The author also provides a list of resources available for those who might want to know more. I should mention, however, that the descriptions of the crimes and the crime scenes described in this book might be upsetting for some readers.
Overall, this is an interesting read that I believe would appeal to true-crime aficionados, those who are curious about citizen sleuths and the different initiatives that are available for those who require assistance.
Many thanks to Ad Lib Publishers and NetGalley for the digital review copy. All opinions expressed in this review are my own. This book is due to be released on November 24, 2022.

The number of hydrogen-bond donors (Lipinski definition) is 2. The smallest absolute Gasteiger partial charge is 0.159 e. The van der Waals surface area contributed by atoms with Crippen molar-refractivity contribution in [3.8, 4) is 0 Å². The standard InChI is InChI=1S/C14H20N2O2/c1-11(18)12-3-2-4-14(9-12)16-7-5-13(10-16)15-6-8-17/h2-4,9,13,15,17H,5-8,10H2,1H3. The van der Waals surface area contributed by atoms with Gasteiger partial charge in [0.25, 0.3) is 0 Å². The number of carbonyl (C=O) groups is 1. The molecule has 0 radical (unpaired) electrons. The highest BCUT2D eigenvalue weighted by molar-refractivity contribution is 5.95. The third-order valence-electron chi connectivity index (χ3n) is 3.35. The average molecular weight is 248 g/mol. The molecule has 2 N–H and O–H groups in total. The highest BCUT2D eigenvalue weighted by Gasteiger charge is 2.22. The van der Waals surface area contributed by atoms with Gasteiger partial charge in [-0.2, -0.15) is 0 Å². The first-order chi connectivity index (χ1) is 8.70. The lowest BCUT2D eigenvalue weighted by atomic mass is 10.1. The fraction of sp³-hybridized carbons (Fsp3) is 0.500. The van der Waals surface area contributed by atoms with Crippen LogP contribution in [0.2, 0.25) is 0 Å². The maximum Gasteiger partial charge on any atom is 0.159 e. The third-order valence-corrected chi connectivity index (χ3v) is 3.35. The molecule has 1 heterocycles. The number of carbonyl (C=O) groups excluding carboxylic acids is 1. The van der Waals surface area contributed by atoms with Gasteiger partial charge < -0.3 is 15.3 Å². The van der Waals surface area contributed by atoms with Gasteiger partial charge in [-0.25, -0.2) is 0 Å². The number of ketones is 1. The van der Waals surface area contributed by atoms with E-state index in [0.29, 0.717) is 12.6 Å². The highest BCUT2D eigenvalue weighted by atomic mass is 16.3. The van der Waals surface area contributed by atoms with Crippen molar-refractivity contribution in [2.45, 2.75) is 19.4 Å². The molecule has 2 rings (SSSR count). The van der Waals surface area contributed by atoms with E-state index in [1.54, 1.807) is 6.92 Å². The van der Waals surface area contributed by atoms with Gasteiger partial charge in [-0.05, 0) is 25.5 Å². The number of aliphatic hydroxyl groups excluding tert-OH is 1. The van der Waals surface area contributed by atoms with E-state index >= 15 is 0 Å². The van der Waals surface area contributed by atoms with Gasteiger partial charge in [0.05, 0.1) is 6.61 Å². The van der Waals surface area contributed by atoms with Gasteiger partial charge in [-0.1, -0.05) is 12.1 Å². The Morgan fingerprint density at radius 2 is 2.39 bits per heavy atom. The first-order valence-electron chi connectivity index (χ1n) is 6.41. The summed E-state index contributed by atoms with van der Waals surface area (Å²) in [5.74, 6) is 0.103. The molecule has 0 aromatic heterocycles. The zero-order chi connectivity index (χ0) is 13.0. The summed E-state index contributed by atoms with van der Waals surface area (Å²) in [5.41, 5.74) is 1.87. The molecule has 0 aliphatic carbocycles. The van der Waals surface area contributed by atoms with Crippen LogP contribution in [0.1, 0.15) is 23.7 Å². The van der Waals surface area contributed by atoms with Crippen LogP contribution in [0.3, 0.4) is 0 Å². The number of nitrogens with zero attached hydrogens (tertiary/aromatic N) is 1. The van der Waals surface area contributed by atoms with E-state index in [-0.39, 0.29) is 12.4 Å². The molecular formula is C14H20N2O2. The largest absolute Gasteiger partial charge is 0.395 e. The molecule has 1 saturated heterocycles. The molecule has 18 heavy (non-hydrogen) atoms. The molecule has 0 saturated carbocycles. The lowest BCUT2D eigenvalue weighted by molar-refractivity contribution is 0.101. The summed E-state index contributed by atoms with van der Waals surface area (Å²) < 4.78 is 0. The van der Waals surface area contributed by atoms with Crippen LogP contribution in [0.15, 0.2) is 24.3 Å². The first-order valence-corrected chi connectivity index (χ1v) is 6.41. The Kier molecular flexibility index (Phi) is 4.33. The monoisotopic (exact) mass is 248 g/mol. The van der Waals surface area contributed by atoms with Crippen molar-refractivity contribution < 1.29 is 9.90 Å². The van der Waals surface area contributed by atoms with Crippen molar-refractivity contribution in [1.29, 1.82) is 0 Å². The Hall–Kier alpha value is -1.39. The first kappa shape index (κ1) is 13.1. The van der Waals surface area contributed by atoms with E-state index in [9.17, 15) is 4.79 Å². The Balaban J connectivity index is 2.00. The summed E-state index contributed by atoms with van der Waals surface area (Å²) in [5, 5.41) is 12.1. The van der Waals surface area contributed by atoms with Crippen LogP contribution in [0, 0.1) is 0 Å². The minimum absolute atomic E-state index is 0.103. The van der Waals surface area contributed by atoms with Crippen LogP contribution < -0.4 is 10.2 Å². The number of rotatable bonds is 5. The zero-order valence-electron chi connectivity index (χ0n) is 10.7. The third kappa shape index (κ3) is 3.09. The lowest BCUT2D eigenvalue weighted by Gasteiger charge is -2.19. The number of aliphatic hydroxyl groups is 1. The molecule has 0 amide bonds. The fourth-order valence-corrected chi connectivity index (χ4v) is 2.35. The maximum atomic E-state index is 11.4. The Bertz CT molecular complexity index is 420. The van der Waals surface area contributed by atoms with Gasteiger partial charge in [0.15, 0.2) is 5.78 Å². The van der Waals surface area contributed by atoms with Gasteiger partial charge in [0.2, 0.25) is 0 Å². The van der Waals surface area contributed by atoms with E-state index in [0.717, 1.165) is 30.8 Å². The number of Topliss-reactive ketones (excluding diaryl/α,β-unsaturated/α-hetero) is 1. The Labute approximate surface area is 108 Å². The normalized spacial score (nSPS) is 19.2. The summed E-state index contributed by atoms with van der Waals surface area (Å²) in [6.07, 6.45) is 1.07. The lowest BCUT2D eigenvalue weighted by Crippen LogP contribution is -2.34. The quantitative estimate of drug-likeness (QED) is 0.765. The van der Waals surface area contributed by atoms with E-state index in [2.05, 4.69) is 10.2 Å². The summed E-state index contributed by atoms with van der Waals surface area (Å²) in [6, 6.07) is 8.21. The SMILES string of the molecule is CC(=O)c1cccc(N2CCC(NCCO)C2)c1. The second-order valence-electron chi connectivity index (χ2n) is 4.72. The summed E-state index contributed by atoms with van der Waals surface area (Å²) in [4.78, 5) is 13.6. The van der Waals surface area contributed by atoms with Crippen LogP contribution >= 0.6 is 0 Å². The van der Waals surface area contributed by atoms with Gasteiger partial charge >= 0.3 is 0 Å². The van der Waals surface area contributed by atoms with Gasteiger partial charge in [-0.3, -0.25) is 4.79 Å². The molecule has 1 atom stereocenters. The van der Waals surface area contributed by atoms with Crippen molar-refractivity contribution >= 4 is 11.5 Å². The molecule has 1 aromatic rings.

🔎🕵️♀️ The Real-Life Murder Clubs by Nicola Stow 🕵️♀️🔎
A wonderful collection of true criminal investigations, solved by armchair detectives. If you love a good docu-series on Netflix, or find yourself watching Unsolved Crimes on YouTube, or spend hours scrolling through conspiracy threads on Reddit, then this book is for you!
I was already familiar with some of the cases in this book, but it was still enjoyable to read them again and learn about new cases I had not heard about. The writing style was very readable and enjoyable, and this would make a great gift for any true-crime lover.
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Edited by Sid Holt for the American Society of Magazine Editors; introduction by Jeffrey Goldberg.